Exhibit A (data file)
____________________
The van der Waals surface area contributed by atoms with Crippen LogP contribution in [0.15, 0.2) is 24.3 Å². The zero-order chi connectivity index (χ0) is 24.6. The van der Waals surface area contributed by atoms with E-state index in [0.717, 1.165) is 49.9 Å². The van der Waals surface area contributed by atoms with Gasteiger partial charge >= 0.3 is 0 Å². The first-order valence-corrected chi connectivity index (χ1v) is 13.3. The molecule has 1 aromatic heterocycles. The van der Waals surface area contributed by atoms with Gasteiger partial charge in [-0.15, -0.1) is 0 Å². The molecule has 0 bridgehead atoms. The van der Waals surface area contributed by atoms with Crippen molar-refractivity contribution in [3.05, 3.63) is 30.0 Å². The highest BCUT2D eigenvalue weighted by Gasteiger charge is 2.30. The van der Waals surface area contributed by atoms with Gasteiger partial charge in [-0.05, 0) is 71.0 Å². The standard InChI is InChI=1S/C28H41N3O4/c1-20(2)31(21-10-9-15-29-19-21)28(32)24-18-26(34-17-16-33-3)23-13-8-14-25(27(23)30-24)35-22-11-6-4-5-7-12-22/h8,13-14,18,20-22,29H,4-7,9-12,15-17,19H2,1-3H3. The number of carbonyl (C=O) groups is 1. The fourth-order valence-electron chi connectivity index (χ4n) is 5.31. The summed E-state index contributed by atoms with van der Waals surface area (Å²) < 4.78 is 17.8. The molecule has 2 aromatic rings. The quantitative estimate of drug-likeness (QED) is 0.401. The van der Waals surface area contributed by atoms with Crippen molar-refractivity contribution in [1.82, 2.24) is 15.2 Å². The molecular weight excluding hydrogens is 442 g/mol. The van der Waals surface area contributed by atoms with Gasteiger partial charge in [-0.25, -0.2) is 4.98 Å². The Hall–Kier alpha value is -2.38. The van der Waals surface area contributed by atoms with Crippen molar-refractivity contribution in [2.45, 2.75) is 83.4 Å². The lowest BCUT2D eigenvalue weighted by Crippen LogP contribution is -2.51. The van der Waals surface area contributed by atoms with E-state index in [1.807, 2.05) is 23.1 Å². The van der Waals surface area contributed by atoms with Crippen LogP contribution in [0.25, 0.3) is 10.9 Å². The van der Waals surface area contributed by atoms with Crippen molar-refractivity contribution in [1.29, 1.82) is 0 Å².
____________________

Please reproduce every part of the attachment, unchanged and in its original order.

The van der Waals surface area contributed by atoms with Crippen LogP contribution in [0.15, 0.2) is 24.3 Å². The zero-order chi connectivity index (χ0) is 24.6. The van der Waals surface area contributed by atoms with E-state index in [0.717, 1.165) is 49.9 Å². The van der Waals surface area contributed by atoms with Gasteiger partial charge >= 0.3 is 0 Å². The first-order valence-corrected chi connectivity index (χ1v) is 13.3. The molecule has 1 aromatic heterocycles. The van der Waals surface area contributed by atoms with Gasteiger partial charge in [-0.15, -0.1) is 0 Å². The molecule has 0 bridgehead atoms. The van der Waals surface area contributed by atoms with Crippen molar-refractivity contribution in [3.05, 3.63) is 30.0 Å². The highest BCUT2D eigenvalue weighted by Gasteiger charge is 2.30. The van der Waals surface area contributed by atoms with Gasteiger partial charge in [-0.05, 0) is 71.0 Å². The standard InChI is InChI=1S/C28H41N3O4/c1-20(2)31(21-10-9-15-29-19-21)28(32)24-18-26(34-17-16-33-3)23-13-8-14-25(27(23)30-24)35-22-11-6-4-5-7-12-22/h8,13-14,18,20-22,29H,4-7,9-12,15-17,19H2,1-3H3. The number of carbonyl (C=O) groups is 1. The fourth-order valence-electron chi connectivity index (χ4n) is 5.31. The summed E-state index contributed by atoms with van der Waals surface area (Å²) < 4.78 is 17.8. The molecule has 2 aromatic rings. The quantitative estimate of drug-likeness (QED) is 0.401. The van der Waals surface area contributed by atoms with Crippen molar-refractivity contribution in [1.82, 2.24) is 15.2 Å². The molecular weight excluding hydrogens is 442 g/mol. The van der Waals surface area contributed by atoms with Gasteiger partial charge in [-0.25, -0.2) is 4.98 Å². The Hall–Kier alpha value is -2.38. The van der Waals surface area contributed by atoms with Crippen molar-refractivity contribution in [2.45, 2.75) is 83.4 Å². The lowest BCUT2D eigenvalue weighted by Crippen LogP contribution is -2.51. The van der Waals surface area contributed by atoms with E-state index in [1.807, 2.05) is 23.1 Å². The van der Waals surface area contributed by atoms with Crippen LogP contribution in [0.25, 0.3) is 10.9 Å². The van der Waals surface area contributed by atoms with Crippen molar-refractivity contribution in [1.29, 1.82) is 0 Å².